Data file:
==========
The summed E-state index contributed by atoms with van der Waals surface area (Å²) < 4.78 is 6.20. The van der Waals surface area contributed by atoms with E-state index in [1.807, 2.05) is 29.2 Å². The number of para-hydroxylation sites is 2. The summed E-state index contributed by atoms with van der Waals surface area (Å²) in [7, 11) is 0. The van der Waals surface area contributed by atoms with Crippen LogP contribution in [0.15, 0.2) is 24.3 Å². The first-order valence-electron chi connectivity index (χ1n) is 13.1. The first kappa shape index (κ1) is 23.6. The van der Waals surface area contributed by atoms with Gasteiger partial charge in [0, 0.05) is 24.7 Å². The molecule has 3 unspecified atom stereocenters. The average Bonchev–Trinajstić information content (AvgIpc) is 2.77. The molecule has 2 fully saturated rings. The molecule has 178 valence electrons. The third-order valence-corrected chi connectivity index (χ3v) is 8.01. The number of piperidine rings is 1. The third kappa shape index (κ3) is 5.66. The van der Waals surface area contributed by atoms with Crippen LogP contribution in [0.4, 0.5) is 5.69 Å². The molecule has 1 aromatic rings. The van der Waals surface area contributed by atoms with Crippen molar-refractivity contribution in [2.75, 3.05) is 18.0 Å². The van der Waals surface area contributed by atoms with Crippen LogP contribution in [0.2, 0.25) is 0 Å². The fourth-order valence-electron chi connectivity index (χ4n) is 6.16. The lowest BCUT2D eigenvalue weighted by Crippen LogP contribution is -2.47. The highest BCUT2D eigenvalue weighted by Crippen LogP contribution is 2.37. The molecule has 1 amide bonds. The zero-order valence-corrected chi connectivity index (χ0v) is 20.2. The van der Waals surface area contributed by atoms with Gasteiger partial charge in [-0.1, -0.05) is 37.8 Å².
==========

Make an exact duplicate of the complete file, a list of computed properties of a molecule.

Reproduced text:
The summed E-state index contributed by atoms with van der Waals surface area (Å²) < 4.78 is 6.20. The van der Waals surface area contributed by atoms with E-state index in [1.807, 2.05) is 29.2 Å². The number of para-hydroxylation sites is 2. The summed E-state index contributed by atoms with van der Waals surface area (Å²) in [7, 11) is 0. The van der Waals surface area contributed by atoms with Crippen LogP contribution in [0.15, 0.2) is 24.3 Å². The first-order valence-electron chi connectivity index (χ1n) is 13.1. The first kappa shape index (κ1) is 23.6. The van der Waals surface area contributed by atoms with Gasteiger partial charge in [0, 0.05) is 24.7 Å². The molecule has 3 unspecified atom stereocenters. The average Bonchev–Trinajstić information content (AvgIpc) is 2.77. The molecule has 2 fully saturated rings. The molecule has 178 valence electrons. The third-order valence-corrected chi connectivity index (χ3v) is 8.01. The number of piperidine rings is 1. The third kappa shape index (κ3) is 5.66. The van der Waals surface area contributed by atoms with Crippen LogP contribution in [0.4, 0.5) is 5.69 Å². The molecule has 1 aromatic rings. The van der Waals surface area contributed by atoms with Crippen molar-refractivity contribution in [2.75, 3.05) is 18.0 Å². The van der Waals surface area contributed by atoms with Crippen LogP contribution in [0.2, 0.25) is 0 Å². The fourth-order valence-electron chi connectivity index (χ4n) is 6.16. The lowest BCUT2D eigenvalue weighted by Crippen LogP contribution is -2.47. The highest BCUT2D eigenvalue weighted by Crippen LogP contribution is 2.37. The molecule has 1 amide bonds. The zero-order valence-corrected chi connectivity index (χ0v) is 20.2. The van der Waals surface area contributed by atoms with Gasteiger partial charge in [-0.1, -0.05) is 37.8 Å².